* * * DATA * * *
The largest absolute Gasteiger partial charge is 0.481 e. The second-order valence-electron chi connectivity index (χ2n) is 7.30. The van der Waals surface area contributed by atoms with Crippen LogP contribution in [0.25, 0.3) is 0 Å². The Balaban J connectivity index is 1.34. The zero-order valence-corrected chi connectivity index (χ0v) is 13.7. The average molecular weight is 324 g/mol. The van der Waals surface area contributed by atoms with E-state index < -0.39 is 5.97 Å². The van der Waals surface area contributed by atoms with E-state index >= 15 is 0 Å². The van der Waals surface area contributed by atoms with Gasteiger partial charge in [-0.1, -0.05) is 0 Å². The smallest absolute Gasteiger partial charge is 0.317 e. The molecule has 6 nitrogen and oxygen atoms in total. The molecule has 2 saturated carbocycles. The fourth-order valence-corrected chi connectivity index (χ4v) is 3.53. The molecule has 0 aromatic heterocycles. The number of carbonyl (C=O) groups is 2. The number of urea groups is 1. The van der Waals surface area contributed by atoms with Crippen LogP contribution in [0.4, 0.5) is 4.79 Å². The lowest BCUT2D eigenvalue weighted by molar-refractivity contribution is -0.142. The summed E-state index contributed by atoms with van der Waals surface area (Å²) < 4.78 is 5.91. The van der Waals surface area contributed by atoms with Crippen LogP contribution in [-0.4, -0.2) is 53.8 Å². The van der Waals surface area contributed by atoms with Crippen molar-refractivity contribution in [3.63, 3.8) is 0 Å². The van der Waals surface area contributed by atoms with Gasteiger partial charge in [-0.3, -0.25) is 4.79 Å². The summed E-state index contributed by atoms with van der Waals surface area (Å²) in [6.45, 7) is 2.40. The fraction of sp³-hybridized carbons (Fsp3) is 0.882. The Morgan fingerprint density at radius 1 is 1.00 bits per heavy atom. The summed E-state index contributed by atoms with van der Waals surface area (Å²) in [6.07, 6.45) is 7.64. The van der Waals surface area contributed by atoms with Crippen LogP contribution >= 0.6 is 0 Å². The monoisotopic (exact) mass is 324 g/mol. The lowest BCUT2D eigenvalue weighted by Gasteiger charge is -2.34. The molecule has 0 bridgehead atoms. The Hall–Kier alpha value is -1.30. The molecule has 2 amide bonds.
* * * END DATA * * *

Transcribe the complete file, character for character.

The largest absolute Gasteiger partial charge is 0.481 e. The second-order valence-electron chi connectivity index (χ2n) is 7.30. The van der Waals surface area contributed by atoms with Crippen LogP contribution in [0.25, 0.3) is 0 Å². The Balaban J connectivity index is 1.34. The zero-order valence-corrected chi connectivity index (χ0v) is 13.7. The average molecular weight is 324 g/mol. The van der Waals surface area contributed by atoms with E-state index < -0.39 is 5.97 Å². The van der Waals surface area contributed by atoms with E-state index >= 15 is 0 Å². The van der Waals surface area contributed by atoms with Gasteiger partial charge in [-0.1, -0.05) is 0 Å². The smallest absolute Gasteiger partial charge is 0.317 e. The molecule has 6 nitrogen and oxygen atoms in total. The molecule has 2 saturated carbocycles. The fourth-order valence-corrected chi connectivity index (χ4v) is 3.53. The molecule has 0 aromatic heterocycles. The number of carbonyl (C=O) groups is 2. The number of urea groups is 1. The van der Waals surface area contributed by atoms with Crippen LogP contribution in [0.4, 0.5) is 4.79 Å². The lowest BCUT2D eigenvalue weighted by molar-refractivity contribution is -0.142. The summed E-state index contributed by atoms with van der Waals surface area (Å²) < 4.78 is 5.91. The van der Waals surface area contributed by atoms with Crippen LogP contribution in [-0.4, -0.2) is 53.8 Å². The van der Waals surface area contributed by atoms with Crippen molar-refractivity contribution in [3.63, 3.8) is 0 Å². The van der Waals surface area contributed by atoms with Gasteiger partial charge in [-0.3, -0.25) is 4.79 Å². The summed E-state index contributed by atoms with van der Waals surface area (Å²) in [6.45, 7) is 2.40. The fraction of sp³-hybridized carbons (Fsp3) is 0.882. The Morgan fingerprint density at radius 1 is 1.00 bits per heavy atom. The summed E-state index contributed by atoms with van der Waals surface area (Å²) in [6.07, 6.45) is 7.64. The van der Waals surface area contributed by atoms with Crippen LogP contribution >= 0.6 is 0 Å². The monoisotopic (exact) mass is 324 g/mol. The lowest BCUT2D eigenvalue weighted by Gasteiger charge is -2.34. The molecule has 0 bridgehead atoms. The Hall–Kier alpha value is -1.30. The molecule has 2 amide bonds.